Sefton Samuels - A life on film

PUBLISHED: 16:25 18 May 2011 | UPDATED: 19:25 20 February 2013

Sefton Samuels. Picture by Dr Roy Sharma

Sefton Samuels. Picture by Dr Roy Sharma

Sefton Samuels has spent four decades photographing hundreds of famous faces and major events. Emma Mayoh reports

Sefton Samuels may have retired several years ago but he has never been busier. The 80-year-old photographers career has spanned more than four decades and he has captured more famous faces that youll find in Madame Tussauds.

Everyone from Winston Churchill, Cyril Smith and Sir Bernard Lovell to Nick Faldo, Ricky Hatton and David Dimbleby have been snapped by Manchester-born Sefton. But it is only in the past few years, according to him, that things have really taken off.

Sefton, who now lives in Bowden, said: Im busier than Ive ever been. Its absolutely crazy at the moment and this is the time that I should be slowing down.

But to have people interested in my work still is just incredible. I just cant believe that people are still interested after all these years.

Seftons images have been exhibited in prestigious galleries and venues including the Barbican Centre and Proud Gallery. He has pictures in a collection of 70 images at the National Portrait Gallery, the Victoria and Albert Museum have his work in the National Collection of Art Photography, his image of George Best was used on the cover of Paul Wellers album Stanley Road.

He was also the winner of an international photographic competition which attracted entries from more than 17,000 photographers across 164 countries.

But one of the high points for Samuel was getting the rare opportunity to photograph LS Lowry at his home in Mottram. His portraits are said to be the artists favourites and they were later shown at The Royal Academy. He got to spend quite a lot of time with Lowry, a period of his life he remembers fondly.

I repeatedly pursued Lowry, sending him letters going to his house, even trying to catch up with him at a hotel he used to stay at in the North East. When I arrived, the owner said I had just missed him, said Sefton. But my patience paid off. One day I went to his house and he was there.

The solitary figure of this well-known recluse appeared in the doorway, stooping towards me. He told me to come back the following Tuesday and incredibly he was in. When I showed him photos I had done he was really pleased. He kept asking me how much he owed me. I just said it was my privilege to have photographed him.

Im sure if I could have put something towards one of the little pencil sketches on his table he would have told me to pick one out for free. It was, perhaps, one of the biggest art-collecting mistakes of my life! He did autograph two of my big prints though and drew one of his famous dogs alongside. This remains one of my most cherished belongings.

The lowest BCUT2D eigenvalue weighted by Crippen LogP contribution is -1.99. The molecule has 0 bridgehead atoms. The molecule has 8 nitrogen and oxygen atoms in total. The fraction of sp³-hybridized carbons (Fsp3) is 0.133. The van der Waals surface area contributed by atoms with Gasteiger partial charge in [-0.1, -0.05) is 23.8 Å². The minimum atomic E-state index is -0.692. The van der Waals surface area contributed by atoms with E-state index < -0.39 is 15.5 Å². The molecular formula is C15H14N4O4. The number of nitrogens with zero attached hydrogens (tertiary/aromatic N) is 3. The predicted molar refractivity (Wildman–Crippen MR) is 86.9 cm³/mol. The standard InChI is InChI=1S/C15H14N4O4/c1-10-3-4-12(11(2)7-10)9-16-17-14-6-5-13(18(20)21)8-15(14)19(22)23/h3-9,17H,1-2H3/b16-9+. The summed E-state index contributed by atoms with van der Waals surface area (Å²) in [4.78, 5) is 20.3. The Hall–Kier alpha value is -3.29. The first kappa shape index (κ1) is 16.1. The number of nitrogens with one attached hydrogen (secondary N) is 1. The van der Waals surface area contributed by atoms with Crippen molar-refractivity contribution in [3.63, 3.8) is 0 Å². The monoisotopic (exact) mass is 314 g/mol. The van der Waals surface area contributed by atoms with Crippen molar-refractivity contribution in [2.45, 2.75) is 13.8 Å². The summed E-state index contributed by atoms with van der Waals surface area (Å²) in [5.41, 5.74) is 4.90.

The anecdotes and stories Sefton can recall are numerous. From the time he sneaked into a press conference where he said he caused a riot trying to photograph the fascist Sir Oswald Mosley, to capturing the performances of numerous musicians, including members of the Halle Orchestra and English conductor and cellist Sir John Barbirolli.

But his route into photography was far from conventional. He used to work in textile mills in Yorkshire and played drums with a jazz band that toured the region, including with musician Karl Denver. But he always had a camera in his hand and, gradually, he built up his portfolio working as a freelance for national newspapers as well as the BBC and what was Granada Television. He also ran his own photo library until the 1990s.

In July, a special commemorative book featuring 250 of Seftons photographs will be released. It will feature some of his gritty photojournalism images including several taken in Manchester.

Some of his Lowry collection from the 60s and 70s is also being exhibited at Sams Chop House in the city, where the artist was a regular. Some of the images were also used to create the new statue of Lowry, created by sculptor Pete Hodgkinson, which is on permanent display at the venue.
Another sculptor Sam Tonkiss also used Seftons images as inspiration for a bronze of Lowry that was purchased by the National Portrait Gallery.

Sefton said: I am so lucky to have done what I have done and Im really excited about everything. The book will be the first one where it is just all my images, which isnt bad going for someone whos retired.
Ive had a lot of fun taking all of these images and I love that people get enjoyment out of them. I still cant quite get over it though.

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